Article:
I'm far from a expert hardware engineer but hardware like old phones transmit sound with a range of frequency that's translated by some oscillating circuit. It is dead hardware that doesn't do anything except transmit current that makes a small speaker vibrate at a specific frequency which create sound. It doesn't really execute instructions like a processor would.
Nowadays, you have complex microphones which capture sound. There are complex controllers in the microphones probably which execute instructions but not CPU ones.
For example, on x86-64, a USB microphone is polled by an xHC. The xHC polls the microphone until it has data. The xHC doesn't execute CPU instructions but it can write in RAM directly. This is definitely a vulnerability but is the kind of attack that would require having a combined control of the computer and to be in range of the microphone AND a vulnerability in the hardware controller (the xHC). The xHC does write in data but at the demand of software. Since it is DMA, if the xHC writes in RAM at some position where it shouldn't then, it is an attack vector. I have a hard time to understand why some sound vs other would trigger this kind of attack. I also doubt that there is such vulnerability in USB controllers.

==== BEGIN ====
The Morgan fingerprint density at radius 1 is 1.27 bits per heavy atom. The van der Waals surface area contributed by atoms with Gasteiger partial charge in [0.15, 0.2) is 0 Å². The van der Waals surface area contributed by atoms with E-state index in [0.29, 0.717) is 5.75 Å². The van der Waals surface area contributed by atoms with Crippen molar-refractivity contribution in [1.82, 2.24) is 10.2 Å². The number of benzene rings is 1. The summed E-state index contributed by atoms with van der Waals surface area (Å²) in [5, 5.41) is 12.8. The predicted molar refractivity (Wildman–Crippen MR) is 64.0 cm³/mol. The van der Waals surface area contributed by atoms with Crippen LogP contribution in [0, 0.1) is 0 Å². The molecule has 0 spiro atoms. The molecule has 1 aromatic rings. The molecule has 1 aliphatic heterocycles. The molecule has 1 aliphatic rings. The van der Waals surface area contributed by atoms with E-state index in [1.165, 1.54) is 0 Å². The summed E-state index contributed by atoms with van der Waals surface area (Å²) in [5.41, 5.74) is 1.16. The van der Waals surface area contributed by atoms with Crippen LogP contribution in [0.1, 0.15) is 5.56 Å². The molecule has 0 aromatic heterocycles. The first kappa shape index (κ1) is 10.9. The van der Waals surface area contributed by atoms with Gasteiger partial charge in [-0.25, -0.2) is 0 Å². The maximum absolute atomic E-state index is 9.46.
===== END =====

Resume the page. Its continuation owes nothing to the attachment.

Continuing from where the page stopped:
The biggest threat is probably software. Software is audited a lot but is known to have lots of bugs and vulnerabilities. Software could overwrite some part of itself by triggering DMA writes for example. That could drastically change the behaviour of software and be an attack vector.
Don't get me wrong though. The question is "Do modern computers prevent instructions executed by audio? If so how?". The answer is they don't have to because audio isn't executing instructions. There is a lot of hardware in between and even this hardware is DMA so it doesn't execute instructions. It writes in RAM directly so this is the vulnerability not that "audio executes instructions".